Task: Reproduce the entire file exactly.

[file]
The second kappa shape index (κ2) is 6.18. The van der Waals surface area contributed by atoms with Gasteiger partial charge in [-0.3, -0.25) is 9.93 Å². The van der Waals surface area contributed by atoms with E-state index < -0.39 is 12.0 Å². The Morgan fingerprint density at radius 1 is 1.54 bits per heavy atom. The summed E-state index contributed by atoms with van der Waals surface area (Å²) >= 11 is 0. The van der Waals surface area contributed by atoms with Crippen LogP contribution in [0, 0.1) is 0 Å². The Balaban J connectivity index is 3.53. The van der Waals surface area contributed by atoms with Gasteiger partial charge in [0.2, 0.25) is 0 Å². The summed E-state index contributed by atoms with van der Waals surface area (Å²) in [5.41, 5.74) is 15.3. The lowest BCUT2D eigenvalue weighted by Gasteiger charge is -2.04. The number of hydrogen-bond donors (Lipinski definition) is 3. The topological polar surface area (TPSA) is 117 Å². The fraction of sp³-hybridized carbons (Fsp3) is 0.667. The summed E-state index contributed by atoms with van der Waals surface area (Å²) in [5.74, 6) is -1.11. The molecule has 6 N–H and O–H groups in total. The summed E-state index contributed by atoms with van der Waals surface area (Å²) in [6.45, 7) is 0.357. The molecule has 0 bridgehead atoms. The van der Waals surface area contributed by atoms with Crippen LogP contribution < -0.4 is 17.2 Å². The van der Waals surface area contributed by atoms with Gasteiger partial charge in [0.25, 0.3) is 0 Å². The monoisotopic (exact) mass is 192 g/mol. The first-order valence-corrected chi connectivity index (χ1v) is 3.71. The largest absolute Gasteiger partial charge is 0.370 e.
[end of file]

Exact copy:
The second kappa shape index (κ2) is 6.18. The van der Waals surface area contributed by atoms with Gasteiger partial charge in [-0.3, -0.25) is 9.93 Å². The van der Waals surface area contributed by atoms with E-state index < -0.39 is 12.0 Å². The Morgan fingerprint density at radius 1 is 1.54 bits per heavy atom. The summed E-state index contributed by atoms with van der Waals surface area (Å²) >= 11 is 0. The van der Waals surface area contributed by atoms with Crippen LogP contribution in [0, 0.1) is 0 Å². The Balaban J connectivity index is 3.53. The van der Waals surface area contributed by atoms with Gasteiger partial charge in [0.2, 0.25) is 0 Å². The summed E-state index contributed by atoms with van der Waals surface area (Å²) in [5.41, 5.74) is 15.3. The lowest BCUT2D eigenvalue weighted by Gasteiger charge is -2.04. The number of hydrogen-bond donors (Lipinski definition) is 3. The topological polar surface area (TPSA) is 117 Å². The fraction of sp³-hybridized carbons (Fsp3) is 0.667. The summed E-state index contributed by atoms with van der Waals surface area (Å²) in [5.74, 6) is -1.11. The molecule has 6 N–H and O–H groups in total. The summed E-state index contributed by atoms with van der Waals surface area (Å²) in [6.45, 7) is 0.357. The molecule has 0 bridgehead atoms. The van der Waals surface area contributed by atoms with Crippen LogP contribution < -0.4 is 17.2 Å². The van der Waals surface area contributed by atoms with Gasteiger partial charge in [0.25, 0.3) is 0 Å². The monoisotopic (exact) mass is 192 g/mol. The first-order valence-corrected chi connectivity index (χ1v) is 3.71. The largest absolute Gasteiger partial charge is 0.370 e.